What kind of changes can I expect in my child’s life after an ARPKD diagnosis?
Children with autosomal recessive polycystic kidney disease (ARPKD) can still live fulfilled lives, and maintaining a high quality of life can often be a top priority for parents and caregivers. Some of the most common challenges faced by children living with ARPKD include:
- Academic challenges: Children living with ARPKD may be forced to miss school for doctors’ appointments, which may results in educational set-backs. You may choose to let your child’s school know of issues related to ARPKD, such as access to water for hydration and for the school nurse to know what signs to look for throughout the day. This may impact educational development throughout your child’s schooling.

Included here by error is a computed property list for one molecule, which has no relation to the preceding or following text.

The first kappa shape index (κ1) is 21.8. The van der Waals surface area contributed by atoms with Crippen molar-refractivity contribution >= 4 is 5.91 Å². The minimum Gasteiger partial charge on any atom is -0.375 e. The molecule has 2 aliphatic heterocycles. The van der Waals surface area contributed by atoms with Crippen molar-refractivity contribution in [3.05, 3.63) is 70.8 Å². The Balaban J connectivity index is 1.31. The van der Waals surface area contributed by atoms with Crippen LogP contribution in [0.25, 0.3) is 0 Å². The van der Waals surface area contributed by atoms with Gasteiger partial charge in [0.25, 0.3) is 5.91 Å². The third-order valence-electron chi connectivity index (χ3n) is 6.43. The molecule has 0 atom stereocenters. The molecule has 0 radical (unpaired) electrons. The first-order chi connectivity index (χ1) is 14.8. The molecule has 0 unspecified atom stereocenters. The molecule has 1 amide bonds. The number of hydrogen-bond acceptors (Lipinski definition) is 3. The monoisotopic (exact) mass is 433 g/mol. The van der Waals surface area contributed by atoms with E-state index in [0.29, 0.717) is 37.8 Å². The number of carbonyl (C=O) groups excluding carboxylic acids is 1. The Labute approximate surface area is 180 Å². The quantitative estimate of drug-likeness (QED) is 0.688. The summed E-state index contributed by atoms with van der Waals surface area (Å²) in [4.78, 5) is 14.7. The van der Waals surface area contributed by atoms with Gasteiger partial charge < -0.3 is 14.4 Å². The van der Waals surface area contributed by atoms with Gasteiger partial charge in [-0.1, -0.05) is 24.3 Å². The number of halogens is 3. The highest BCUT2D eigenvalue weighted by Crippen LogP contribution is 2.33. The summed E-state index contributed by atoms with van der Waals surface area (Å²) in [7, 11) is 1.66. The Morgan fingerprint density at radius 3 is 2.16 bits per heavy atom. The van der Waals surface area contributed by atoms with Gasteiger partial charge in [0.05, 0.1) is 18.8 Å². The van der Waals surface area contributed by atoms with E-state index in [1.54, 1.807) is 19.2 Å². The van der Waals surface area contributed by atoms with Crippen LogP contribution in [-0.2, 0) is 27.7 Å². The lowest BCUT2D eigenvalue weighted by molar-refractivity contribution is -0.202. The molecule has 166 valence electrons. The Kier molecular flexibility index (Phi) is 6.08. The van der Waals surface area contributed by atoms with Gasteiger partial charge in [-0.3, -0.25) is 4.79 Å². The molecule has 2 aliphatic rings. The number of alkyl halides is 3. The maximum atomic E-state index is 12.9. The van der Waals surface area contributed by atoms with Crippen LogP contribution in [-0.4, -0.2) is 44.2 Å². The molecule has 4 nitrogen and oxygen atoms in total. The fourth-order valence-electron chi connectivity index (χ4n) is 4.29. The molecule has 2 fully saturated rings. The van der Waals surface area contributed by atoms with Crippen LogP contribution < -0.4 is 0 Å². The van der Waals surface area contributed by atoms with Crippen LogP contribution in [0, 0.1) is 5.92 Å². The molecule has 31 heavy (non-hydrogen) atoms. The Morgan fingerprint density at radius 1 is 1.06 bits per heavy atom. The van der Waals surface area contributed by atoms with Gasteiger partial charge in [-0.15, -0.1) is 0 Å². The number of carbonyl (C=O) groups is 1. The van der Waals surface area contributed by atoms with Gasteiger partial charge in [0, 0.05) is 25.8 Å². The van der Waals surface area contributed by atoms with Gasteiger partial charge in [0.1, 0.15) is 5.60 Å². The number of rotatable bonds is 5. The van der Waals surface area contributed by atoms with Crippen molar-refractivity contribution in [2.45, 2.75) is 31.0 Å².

- Low self-confidence: Children may be self-conscious about their appearance compared to other children their age, commonly due to short stature and enlarged abdomens. Children with ARPKD can experience physical development challenges, causing them to grow slower than their peers. They may also experience frequent urination, requiring special access to bathrooms in school and social activities.
- Fatigue: As some high blood pressure medications can cause sleepiness, children with ARPKD may sometimes face concentration problems due to fatigue. There are many things parents can do to mitigate this fatigue, including working closely with their school administrators and social workers to find a routine that works best for the child. This could include adapting physical activities and games for the child, or taking more frequent breaks and pauses throughout the day. Social workers can help ensure that this does not impact the socialization of the child at school by involving teachers and always encouraging other children to participate in any modified activities.